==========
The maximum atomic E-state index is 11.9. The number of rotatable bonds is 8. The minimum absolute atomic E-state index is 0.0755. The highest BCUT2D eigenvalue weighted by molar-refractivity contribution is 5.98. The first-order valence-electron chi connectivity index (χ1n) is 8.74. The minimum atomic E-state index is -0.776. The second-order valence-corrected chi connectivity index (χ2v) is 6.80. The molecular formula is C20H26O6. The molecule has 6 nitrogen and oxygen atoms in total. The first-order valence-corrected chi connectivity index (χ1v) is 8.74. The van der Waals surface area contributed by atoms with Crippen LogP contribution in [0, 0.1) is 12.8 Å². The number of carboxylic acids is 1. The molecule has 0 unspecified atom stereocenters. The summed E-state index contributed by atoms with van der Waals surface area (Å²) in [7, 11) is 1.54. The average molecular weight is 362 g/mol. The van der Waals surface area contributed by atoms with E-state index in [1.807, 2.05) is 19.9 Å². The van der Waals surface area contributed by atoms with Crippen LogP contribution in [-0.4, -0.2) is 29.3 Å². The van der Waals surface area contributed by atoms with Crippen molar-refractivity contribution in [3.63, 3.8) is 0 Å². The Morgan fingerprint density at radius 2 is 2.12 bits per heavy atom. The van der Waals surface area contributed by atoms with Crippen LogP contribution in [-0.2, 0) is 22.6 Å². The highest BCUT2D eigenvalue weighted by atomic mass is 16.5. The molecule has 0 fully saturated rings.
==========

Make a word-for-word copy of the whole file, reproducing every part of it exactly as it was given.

The maximum atomic E-state index is 11.9. The number of rotatable bonds is 8. The minimum absolute atomic E-state index is 0.0755. The highest BCUT2D eigenvalue weighted by molar-refractivity contribution is 5.98. The first-order valence-electron chi connectivity index (χ1n) is 8.74. The minimum atomic E-state index is -0.776. The second-order valence-corrected chi connectivity index (χ2v) is 6.80. The molecular formula is C20H26O6. The molecule has 6 nitrogen and oxygen atoms in total. The first-order valence-corrected chi connectivity index (χ1v) is 8.74. The van der Waals surface area contributed by atoms with Crippen LogP contribution in [0, 0.1) is 12.8 Å². The number of carboxylic acids is 1. The molecule has 0 unspecified atom stereocenters. The summed E-state index contributed by atoms with van der Waals surface area (Å²) in [7, 11) is 1.54. The average molecular weight is 362 g/mol. The van der Waals surface area contributed by atoms with E-state index in [1.807, 2.05) is 19.9 Å². The van der Waals surface area contributed by atoms with Crippen LogP contribution in [-0.4, -0.2) is 29.3 Å². The van der Waals surface area contributed by atoms with Crippen molar-refractivity contribution in [3.63, 3.8) is 0 Å². The Morgan fingerprint density at radius 2 is 2.12 bits per heavy atom. The van der Waals surface area contributed by atoms with Crippen LogP contribution in [-0.2, 0) is 22.6 Å². The highest BCUT2D eigenvalue weighted by atomic mass is 16.5. The molecule has 0 fully saturated rings.